|Property/method value type:||Function object|
|-||myWindow.onload = aHandler|
|-||onload = aHandler|
|HTML syntax:||<BODY onLoad="aHandler"> <FRAMESET onLoad="aHandler">|
|Argument list:||aHandler||An event handler function object|
This is called when a <BODY> or <FRAMESET> has completed loading. This event is generated when all document parsing is done, all script blocks are fully operational and all functions defined and accessible. The Document Object Model should have been fully constructed by this time.
The onload event handler is a function which is represented by an object that is referred to by this property. Because it is stored in a property, you can change the handler by storing a reference to a different function object in this property. However, because this is called when loading is completed and not again after that, you can logically only modify this value during page loading.
The handler is registered either by assigning a function to the onfocus property or by defining it with an HTML tag attribute.
There are certain things you cannot do until this point in the page loading process. For example, you cannot use inline document.write() methods to construct an <OBJECT> embed in MSIE. You can however enclose a dummy <OBJECT> block inside a <DIV> and then replace the innerHTML of that <DIV> with a script generated <OBJECT> block that is provided in an onload event handler. There are some issues about how tightly that plugin is bound to the browser window. It is possible that a plugin that plays video may not track window drags with live updates to the screen quite as elegantly as an <OBJECT> block that is manifestly constant and not defined by a script.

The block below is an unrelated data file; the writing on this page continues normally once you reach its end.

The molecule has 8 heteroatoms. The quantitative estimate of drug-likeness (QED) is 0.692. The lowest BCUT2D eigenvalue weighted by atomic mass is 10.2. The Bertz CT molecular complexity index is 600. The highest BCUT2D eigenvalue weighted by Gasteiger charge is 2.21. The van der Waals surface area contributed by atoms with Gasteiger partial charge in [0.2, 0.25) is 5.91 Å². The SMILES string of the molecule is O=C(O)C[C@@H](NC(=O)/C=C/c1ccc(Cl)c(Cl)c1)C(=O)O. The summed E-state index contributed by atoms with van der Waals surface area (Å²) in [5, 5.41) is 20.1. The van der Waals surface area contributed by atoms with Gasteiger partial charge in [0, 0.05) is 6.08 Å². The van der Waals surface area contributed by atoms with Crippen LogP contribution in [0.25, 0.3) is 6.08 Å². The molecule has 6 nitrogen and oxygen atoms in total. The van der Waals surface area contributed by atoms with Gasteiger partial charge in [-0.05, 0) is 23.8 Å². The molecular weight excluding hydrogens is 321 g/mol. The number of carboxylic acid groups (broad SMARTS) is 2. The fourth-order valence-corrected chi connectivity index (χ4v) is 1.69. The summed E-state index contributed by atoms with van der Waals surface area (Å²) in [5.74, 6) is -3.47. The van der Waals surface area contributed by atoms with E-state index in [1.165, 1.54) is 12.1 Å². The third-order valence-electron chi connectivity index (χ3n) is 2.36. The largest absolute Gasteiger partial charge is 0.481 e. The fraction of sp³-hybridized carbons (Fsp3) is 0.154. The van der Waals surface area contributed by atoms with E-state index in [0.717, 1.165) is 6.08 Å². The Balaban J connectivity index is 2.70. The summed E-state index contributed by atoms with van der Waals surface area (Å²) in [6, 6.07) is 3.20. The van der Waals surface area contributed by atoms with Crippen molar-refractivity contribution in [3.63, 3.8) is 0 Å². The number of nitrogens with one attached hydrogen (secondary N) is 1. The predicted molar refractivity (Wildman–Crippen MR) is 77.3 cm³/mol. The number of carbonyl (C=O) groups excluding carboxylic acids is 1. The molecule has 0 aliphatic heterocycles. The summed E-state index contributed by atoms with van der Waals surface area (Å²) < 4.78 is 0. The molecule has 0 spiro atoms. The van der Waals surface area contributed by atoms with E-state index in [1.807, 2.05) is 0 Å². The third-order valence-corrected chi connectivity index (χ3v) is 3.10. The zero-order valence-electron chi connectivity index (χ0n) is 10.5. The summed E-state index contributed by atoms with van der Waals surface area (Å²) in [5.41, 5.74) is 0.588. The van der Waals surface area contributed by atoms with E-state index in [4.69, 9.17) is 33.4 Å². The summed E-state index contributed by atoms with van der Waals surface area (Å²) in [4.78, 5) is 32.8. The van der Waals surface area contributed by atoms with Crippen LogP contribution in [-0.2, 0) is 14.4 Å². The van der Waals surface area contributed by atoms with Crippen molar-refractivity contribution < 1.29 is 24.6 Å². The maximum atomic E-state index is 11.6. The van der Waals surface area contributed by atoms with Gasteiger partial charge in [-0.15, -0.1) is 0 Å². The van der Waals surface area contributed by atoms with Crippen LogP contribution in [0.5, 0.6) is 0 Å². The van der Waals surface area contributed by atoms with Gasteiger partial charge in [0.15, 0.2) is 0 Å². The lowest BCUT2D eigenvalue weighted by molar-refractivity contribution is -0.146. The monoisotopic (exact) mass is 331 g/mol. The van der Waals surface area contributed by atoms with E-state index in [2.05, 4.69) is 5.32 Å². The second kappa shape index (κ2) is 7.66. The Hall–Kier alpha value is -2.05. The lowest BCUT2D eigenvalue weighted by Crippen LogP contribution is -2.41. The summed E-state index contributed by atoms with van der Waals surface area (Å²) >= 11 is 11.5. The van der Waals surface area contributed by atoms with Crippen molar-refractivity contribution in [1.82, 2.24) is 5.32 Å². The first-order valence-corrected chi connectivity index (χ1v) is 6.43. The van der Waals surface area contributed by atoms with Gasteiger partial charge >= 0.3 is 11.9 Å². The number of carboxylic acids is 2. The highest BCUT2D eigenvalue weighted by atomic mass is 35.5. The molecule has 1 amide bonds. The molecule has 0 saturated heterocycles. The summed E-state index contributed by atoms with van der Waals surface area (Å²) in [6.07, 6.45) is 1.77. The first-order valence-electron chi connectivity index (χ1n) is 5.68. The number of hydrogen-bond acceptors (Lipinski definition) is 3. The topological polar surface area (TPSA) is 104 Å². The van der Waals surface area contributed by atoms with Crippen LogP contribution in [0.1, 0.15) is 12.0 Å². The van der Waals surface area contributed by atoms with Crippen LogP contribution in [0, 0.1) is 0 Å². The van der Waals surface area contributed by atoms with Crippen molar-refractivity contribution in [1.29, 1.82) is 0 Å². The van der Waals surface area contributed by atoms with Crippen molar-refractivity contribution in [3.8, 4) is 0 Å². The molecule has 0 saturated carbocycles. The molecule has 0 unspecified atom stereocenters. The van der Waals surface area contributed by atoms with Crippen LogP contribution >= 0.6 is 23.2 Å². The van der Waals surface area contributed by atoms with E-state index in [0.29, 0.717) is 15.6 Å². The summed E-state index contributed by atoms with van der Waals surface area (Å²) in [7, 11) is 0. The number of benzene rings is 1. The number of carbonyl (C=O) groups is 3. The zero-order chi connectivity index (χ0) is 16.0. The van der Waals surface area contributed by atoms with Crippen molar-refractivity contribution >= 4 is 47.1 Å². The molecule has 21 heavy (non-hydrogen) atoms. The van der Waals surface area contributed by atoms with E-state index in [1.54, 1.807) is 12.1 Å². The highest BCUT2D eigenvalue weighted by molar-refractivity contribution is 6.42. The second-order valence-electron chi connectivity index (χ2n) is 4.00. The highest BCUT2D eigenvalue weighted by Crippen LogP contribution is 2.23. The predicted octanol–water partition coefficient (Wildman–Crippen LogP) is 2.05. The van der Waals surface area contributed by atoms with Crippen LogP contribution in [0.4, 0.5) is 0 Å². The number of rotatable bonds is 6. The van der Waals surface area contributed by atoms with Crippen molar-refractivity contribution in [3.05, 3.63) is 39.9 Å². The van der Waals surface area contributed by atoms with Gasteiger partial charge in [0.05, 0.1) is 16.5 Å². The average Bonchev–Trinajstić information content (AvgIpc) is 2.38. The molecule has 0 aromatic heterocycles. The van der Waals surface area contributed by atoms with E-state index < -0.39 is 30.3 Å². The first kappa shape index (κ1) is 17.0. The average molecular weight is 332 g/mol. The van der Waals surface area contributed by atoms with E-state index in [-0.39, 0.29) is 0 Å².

There is a bug in the way that the onload event handlers are invoked in Netscape Navigator 2. Logically, one would assume that the onload handler for the <FRAMESET> would be called once all of the individual frames within it have been fully loaded. However, Netscape 2 calls this prematurely and so you should make sure that you have a way to check that every one of your frames has loaded individually.